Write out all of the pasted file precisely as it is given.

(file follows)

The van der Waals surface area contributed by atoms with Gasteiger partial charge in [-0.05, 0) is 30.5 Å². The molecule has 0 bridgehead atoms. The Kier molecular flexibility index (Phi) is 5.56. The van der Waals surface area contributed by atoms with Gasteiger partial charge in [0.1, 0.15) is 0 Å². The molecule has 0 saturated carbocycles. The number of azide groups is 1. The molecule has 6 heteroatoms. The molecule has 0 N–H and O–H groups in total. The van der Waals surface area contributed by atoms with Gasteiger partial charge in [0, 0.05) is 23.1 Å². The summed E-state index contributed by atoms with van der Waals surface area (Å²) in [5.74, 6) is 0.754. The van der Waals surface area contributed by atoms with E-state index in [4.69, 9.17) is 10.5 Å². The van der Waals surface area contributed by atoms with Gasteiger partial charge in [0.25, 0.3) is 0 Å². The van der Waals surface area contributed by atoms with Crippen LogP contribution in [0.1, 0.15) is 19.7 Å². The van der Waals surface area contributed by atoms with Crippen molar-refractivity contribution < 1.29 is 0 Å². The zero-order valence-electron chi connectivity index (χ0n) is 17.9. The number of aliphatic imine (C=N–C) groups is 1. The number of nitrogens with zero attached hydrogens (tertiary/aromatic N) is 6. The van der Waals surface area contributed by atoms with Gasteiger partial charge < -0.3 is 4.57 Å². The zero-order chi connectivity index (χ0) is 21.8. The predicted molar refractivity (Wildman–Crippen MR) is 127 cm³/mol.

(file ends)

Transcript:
The van der Waals surface area contributed by atoms with Gasteiger partial charge in [-0.05, 0) is 30.5 Å². The molecule has 0 bridgehead atoms. The Kier molecular flexibility index (Phi) is 5.56. The van der Waals surface area contributed by atoms with Gasteiger partial charge in [0.1, 0.15) is 0 Å². The molecule has 0 saturated carbocycles. The number of azide groups is 1. The molecule has 6 heteroatoms. The molecule has 0 N–H and O–H groups in total. The van der Waals surface area contributed by atoms with Gasteiger partial charge in [0, 0.05) is 23.1 Å². The summed E-state index contributed by atoms with van der Waals surface area (Å²) in [5.74, 6) is 0.754. The van der Waals surface area contributed by atoms with E-state index in [4.69, 9.17) is 10.5 Å². The van der Waals surface area contributed by atoms with Gasteiger partial charge in [0.25, 0.3) is 0 Å². The van der Waals surface area contributed by atoms with Crippen LogP contribution in [0.1, 0.15) is 19.7 Å². The van der Waals surface area contributed by atoms with Crippen molar-refractivity contribution < 1.29 is 0 Å². The zero-order valence-electron chi connectivity index (χ0n) is 17.9. The number of aliphatic imine (C=N–C) groups is 1. The number of nitrogens with zero attached hydrogens (tertiary/aromatic N) is 6. The van der Waals surface area contributed by atoms with Gasteiger partial charge < -0.3 is 4.57 Å². The zero-order chi connectivity index (χ0) is 21.8. The predicted molar refractivity (Wildman–Crippen MR) is 127 cm³/mol.